Start with a clear job description that outlines the critical skills and abilities for the job. Make sure you look for essential competencies, not just general strengths.
Improve interviewing. Combine behavioral questions that ask what they have done in given situations with “scenario” questions that ask them what they would do.
Ask why they left their last job and probe beyond the superficial answer.
Ask about their areas for improvement, and don’t take “I’m too much of a perfectionist” as a valid answer.
Call references when you think they will be out, and leave a message that says, “Please call me back if the candidate is outstanding.”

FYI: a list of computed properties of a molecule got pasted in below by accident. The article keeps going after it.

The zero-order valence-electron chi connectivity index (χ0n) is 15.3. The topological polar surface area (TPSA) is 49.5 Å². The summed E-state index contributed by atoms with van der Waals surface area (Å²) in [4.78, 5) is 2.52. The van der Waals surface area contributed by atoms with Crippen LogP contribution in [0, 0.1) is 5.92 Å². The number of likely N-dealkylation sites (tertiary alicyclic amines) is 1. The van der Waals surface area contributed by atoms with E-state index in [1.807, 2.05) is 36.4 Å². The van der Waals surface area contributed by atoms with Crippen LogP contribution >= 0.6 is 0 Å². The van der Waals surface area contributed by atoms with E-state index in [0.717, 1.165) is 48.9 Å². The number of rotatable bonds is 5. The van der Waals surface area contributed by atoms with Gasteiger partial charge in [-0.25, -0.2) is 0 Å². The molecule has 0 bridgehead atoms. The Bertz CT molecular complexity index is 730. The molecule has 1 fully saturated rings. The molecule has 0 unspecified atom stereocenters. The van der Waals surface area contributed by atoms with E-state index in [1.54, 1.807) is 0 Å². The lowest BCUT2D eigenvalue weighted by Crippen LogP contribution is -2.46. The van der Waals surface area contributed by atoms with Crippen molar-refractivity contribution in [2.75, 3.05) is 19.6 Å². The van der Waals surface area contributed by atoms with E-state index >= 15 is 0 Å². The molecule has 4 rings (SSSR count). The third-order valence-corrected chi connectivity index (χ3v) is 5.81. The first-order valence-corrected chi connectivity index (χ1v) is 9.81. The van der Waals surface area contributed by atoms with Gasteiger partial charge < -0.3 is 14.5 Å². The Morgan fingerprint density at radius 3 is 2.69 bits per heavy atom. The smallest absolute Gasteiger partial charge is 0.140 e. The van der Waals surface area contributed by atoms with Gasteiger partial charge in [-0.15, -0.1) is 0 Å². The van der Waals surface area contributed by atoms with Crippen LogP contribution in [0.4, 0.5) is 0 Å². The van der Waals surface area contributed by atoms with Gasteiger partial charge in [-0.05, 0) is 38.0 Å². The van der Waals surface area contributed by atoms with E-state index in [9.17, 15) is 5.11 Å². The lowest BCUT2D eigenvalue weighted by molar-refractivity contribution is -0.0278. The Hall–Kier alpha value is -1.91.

Talk only 20% of the time. Listen the other 80%.
Test your candidates. Realize, however, that all testing is not helpful. In fact, no testing is better than bad testing.
Hire an expert who has been trained in interpreting psychometrics to analyze results.
Use only assessments that have been validated for hiring. The use of any instrument that has not been specifically validated for pre-employment screening puts your company at risk.
Never use one test by itself. A well-chosen battery of tests, one that includes both intellectual measures and personality assessments, can increase the validity of your conclusions. Also, include cognitive measures.